CIF literally stands for Cost, Insurance and Freight and refers to an incoterm where the seller pays to cover the cost of ocean shipping and insurance to the buyer’s port. So yes, the seller must provide insurance. But they are only obligated to provide minimal coverage and may leave many risks uncovered. For instance, they may insure only the ocean passage and not door-to-door.

The other problem with relying on the seller to insure your cargo is that any claims would go through the seller. You are not in control. You would have to file and coordinate the claim with an overseas insurance agent that likely won’t have its own representatives in the US. With time zone differences and possible language barriers, it adds to the time and frustration associated with managing a claim.

One possible solution is to contractually mandate that the seller obtain All Risk Cargo insurance and add you as a “co-insured.” If the seller refuses and you are the one at risk, bring the insurance responsibility over to your side.


5. “The only time I’ll ever need coverage is when my cargo is lost or damaged.”

That would seem to make sense, but it’s not always accurate. There is a maritime law referred to as “General Average” that allows a vessel to jettison certain cargo in order to save life, the vessel or other cargo. The expense of the lost freight is then shared proportionally by all the other shippers. Under General Average, the vessel operator will not release your cargo until General Average Security is paid in full – in cash or cash equivalent. When you obtain All Risk Cargo insurance, general average is included and the insurance will post the guarantee needed to release your freight

In some cases, General Average can be declared even when no cargo is lost. The best example is when the vessel Ever Given got stuck in the Suez Canal in March of 2021, resulting in billions of dollars in delayed shipments and General Average Security at 25% of cargo value for uninsured cargo.


6. “If my product is rejected due to packaging damage, I am covered.”

Not true. Cargo insurance covers only damage to the goods and often will not pay to replace damaged packaging. If a retailer rejects your product based solely on package damage, cargo insurance will not protect you.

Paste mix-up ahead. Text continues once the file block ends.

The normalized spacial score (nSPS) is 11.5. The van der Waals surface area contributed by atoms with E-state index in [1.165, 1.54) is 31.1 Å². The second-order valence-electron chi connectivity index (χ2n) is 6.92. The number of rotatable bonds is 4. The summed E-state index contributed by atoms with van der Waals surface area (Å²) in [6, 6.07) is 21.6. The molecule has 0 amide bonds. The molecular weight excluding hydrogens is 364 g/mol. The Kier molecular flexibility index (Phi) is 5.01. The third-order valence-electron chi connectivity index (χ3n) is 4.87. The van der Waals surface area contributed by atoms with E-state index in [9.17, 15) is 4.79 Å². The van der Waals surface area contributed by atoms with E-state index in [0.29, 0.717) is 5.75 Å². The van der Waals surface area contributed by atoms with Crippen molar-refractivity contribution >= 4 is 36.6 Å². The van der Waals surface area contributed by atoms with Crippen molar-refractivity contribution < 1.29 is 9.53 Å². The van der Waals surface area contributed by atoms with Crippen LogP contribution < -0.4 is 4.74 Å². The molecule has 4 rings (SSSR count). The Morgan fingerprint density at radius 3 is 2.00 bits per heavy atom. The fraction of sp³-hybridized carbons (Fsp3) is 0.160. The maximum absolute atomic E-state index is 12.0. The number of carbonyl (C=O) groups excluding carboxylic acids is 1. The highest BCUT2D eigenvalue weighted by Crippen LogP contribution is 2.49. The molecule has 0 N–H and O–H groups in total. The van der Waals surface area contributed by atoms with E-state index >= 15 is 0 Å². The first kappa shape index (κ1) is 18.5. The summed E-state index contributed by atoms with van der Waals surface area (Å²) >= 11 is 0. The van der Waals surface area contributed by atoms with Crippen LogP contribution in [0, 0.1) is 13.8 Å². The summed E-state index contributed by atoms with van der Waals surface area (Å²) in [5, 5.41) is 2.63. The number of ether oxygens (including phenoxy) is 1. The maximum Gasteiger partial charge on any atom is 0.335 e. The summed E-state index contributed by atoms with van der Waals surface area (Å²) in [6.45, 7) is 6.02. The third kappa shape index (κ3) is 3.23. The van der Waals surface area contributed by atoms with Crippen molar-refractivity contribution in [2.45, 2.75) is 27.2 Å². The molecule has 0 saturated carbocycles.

That’s why it’s so important to invest the time and money to properly package your international shipments to prevent damage. We touch on packaging and shipment preparation in our eBook on managing global logistics for electronics products.


7. “Managing insurance directly is complex and time-consuming. We don’t have the resources to handle it.”

Actually, insuring your cargo can be quite a simple process if you use a freight forwarder that offers insurance coverage. Many large, reputable forwarders, like Dimerco, offer All Risk Cargo Insurance and can handle many of the details. Coverage is secured using a standard set of documents, so it’s a quick process for you. More importantly, the right forwarder can make the process of filing a claim fast and simple. Once you provide certain information about the loss or damage, your forwarder takes it from there. They manage all communication with the insurer and settle the claim on your behalf.


Is it time to consider All Risk Cargo Insurance?

Companies generally do a good job of managing risk when it comes to things like computer systems going down, buildings being damaged, and employees filing workman’s compensation claims. But when it comes to protecting products while in transit, there is still a lot confusion and, as a result, significant risk. The higher the value of your goods, the greater your risk.

Incidents that lead to cargo damage, both man-made and natural disasters, are on the rise. When it comes to your cargo being impacted, it’s not a question of if, but when. The only sure way to adequately manage your risk of cargo loss is All Risk Cargo Insurance, where compensation is based not on weight, piece count or some carrier-defined limit, but on the value of your product.

To discuss your options to protect your cargo, contact a Dimerco international shipping specialist to start a discussion.

Post Tags: Cargo Insurance